CONFUSED!!! Some kind of fungus has exploded in my yard...
My lawn was fine one day and then almost overnight it looked like someone had spilled roundup (and they didn't!!) and then walked thru the yard. I dug up a chunk of the sod and took it to Tagawa's and was told the lawn had both brown spot fungus and dollar spot fungus so she sold me a bag of Bayer Fungus Control. Came home and mowed the yard short readying it to apply the fungicide... usually I mow high till the end of the season. I bagged the clippings so as not to spread?... usually I just mulch. Then I raked it well trying to loosen any thatch buildup with a regular metal tine rake, not power rake. Decided to check out this web site (as I do often) before proceeding with the fungicide... sounds like you're recommending NOT using this product. CONFUSED!?!? How do I treat this? I had a friend recommend spraying the yard with a soapy water solution? Appreciate any advice.
Arapahoe County Colorado
Could not zoom your photo much, but it's safe to say that causes other than fungus could result in spotty browning.
If this is caused by dollar spot fungus, you would see "hourglass" shaped lesions on green blades at interface of brown and green grass, as in photos below. It sounds like you've already seen and read http://www.ext.colostate.edu/pubs/garden/02933.html or http://www.ext.colostate.edu/ptlk/1522.html
Dollar spot can be "cured" by mowing higher, applying sufficient nitrogen fertilizer and thorough core aeration....that's why a fungicide is rarely needed.
Soapy water just reduces surface tension of water, allowing it to penetrate further into soils, perhaps even through a thick thatch layer (layer of dead roots at soil surface, as in photo below). Excessive thatch can promote dollar spot, so check to see how thick your thatch layer is - use a trowel or shovel.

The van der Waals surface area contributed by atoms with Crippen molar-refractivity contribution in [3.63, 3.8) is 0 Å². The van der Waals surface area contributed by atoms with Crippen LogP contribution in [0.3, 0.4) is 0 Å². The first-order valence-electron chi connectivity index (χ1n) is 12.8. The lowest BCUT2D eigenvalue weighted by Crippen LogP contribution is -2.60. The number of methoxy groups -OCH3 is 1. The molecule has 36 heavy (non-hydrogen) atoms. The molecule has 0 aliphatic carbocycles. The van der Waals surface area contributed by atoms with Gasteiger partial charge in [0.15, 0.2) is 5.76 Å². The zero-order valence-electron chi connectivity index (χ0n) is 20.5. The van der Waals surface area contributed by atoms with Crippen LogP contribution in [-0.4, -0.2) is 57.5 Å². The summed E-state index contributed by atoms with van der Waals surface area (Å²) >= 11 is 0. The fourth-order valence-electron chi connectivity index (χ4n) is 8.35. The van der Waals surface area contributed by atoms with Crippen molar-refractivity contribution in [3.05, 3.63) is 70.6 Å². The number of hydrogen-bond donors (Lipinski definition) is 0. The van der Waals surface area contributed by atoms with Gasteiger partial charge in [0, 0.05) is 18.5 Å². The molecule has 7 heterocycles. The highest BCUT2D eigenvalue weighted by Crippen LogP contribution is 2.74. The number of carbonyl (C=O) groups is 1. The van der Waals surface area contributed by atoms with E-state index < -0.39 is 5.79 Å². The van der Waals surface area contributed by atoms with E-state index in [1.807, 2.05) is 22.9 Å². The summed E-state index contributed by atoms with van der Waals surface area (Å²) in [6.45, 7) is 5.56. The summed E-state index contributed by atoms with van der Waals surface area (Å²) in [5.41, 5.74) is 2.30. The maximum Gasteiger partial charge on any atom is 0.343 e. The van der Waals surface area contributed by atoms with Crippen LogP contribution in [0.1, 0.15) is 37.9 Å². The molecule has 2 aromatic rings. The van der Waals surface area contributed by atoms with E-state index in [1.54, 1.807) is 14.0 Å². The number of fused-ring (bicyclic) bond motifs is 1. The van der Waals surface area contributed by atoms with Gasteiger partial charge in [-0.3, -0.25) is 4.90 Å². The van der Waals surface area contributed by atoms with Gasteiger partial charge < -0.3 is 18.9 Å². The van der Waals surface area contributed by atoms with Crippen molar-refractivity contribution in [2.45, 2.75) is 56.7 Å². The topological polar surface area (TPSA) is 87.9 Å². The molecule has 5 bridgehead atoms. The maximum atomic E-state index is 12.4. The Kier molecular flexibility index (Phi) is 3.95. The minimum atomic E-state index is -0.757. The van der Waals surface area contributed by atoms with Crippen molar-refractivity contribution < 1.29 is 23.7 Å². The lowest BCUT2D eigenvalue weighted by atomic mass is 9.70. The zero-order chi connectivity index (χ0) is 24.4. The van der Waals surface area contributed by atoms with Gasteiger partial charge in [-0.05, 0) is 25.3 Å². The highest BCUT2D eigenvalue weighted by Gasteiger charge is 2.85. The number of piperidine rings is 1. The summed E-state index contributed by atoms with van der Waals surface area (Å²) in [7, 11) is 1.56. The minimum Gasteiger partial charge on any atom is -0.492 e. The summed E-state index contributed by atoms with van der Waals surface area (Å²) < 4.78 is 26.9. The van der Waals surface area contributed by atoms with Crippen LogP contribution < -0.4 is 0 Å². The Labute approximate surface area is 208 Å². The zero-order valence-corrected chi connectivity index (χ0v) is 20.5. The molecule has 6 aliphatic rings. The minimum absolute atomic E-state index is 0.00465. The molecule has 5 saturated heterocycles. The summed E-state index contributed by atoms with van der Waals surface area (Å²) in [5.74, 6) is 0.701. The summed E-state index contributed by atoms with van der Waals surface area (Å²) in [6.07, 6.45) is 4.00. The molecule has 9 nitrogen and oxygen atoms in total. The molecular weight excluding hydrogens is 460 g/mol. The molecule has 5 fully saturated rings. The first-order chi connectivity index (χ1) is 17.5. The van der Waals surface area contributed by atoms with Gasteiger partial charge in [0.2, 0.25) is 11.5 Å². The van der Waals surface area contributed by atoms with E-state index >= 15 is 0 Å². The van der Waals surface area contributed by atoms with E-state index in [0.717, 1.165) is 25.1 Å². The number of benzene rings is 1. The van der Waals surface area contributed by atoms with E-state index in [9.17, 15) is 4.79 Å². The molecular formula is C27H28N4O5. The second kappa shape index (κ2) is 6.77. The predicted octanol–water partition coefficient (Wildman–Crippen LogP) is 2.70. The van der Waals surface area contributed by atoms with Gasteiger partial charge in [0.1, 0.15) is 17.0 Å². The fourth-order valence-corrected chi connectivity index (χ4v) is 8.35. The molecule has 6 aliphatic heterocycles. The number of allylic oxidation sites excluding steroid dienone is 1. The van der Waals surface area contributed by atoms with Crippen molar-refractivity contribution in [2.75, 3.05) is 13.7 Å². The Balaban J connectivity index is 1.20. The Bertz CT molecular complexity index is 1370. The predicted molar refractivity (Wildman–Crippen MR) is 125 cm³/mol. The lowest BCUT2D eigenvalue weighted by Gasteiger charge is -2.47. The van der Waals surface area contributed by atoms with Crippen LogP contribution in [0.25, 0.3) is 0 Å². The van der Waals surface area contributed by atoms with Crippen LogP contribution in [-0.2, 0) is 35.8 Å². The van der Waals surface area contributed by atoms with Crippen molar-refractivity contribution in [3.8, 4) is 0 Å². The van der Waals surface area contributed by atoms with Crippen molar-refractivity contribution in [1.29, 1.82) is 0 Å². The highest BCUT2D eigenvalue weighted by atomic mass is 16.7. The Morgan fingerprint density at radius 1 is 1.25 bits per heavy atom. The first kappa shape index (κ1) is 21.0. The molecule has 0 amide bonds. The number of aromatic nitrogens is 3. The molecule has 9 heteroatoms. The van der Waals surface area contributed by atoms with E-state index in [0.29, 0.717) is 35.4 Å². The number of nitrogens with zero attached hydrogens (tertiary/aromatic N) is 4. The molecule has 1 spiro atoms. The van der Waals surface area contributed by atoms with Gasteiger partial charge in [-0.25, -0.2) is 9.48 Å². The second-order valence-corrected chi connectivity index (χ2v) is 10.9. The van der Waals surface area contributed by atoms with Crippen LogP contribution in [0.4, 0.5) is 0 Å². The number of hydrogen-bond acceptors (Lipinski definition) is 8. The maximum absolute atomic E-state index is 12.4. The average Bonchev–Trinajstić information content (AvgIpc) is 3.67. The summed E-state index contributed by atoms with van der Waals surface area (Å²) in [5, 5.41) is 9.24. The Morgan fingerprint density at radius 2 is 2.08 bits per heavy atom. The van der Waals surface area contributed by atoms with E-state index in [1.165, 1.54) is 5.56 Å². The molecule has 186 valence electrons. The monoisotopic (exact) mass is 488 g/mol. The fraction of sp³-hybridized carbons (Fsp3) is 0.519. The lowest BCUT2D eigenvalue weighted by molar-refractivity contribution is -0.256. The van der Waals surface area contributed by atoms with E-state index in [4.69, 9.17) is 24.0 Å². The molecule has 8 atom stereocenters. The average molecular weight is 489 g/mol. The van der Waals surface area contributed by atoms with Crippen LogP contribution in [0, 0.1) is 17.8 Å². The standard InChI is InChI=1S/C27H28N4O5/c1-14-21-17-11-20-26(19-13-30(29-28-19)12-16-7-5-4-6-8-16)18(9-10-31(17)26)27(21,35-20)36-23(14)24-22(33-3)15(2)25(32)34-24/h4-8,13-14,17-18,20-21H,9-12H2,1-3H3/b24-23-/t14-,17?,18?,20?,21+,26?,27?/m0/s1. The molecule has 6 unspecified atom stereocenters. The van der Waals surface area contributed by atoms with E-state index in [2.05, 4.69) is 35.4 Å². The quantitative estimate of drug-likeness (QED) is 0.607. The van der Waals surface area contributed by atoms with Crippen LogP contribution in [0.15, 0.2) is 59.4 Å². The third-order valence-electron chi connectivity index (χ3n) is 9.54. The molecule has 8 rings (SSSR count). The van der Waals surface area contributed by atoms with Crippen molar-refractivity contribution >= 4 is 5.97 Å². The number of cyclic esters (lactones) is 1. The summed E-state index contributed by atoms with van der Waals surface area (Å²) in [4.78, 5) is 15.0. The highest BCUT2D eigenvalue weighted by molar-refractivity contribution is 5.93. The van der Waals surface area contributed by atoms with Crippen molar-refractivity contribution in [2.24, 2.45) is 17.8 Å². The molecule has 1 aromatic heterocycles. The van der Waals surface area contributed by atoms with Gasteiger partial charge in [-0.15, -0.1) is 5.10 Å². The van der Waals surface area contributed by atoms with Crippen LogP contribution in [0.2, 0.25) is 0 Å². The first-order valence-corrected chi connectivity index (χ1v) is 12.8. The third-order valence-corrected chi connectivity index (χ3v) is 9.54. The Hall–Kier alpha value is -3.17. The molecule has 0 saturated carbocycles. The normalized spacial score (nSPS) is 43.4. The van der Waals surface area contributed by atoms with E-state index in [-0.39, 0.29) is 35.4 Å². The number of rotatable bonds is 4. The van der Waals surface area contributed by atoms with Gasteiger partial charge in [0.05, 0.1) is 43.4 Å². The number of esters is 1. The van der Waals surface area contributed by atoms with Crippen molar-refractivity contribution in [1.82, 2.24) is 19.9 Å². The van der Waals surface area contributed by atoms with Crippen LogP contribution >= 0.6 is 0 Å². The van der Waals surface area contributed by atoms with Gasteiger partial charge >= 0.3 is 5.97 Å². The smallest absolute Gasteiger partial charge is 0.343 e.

Excessive amounts of soap dissolved in water will damage plants.
If browned grass pulls up easily like a piece of carpet and there's a thatch layer, check thatch layer for larvae (photo below) of cranberry girdler (a type of sod webworm). There would need to be 12+ larvae per square foot to do the kind of damage seen in your photo. Plus, you'd likely see some to many starlings and blackbirds on your lawn, trying to feed on these larvae.
Was mower gas tank (over)filled near these spots? Was mower left running for a long time over these spots?
You may bring an 8" diameter and 3" deep sample to CSU Extension office at 5804 S. Datura St Littleton 80120. 303.730.1920 weekdays 8am-430pm. Sample MUST be from transition area green to brown (4" green, 4" brown).
There is a $6 fee for samples submitted. Several photos and diagram should accompany sample.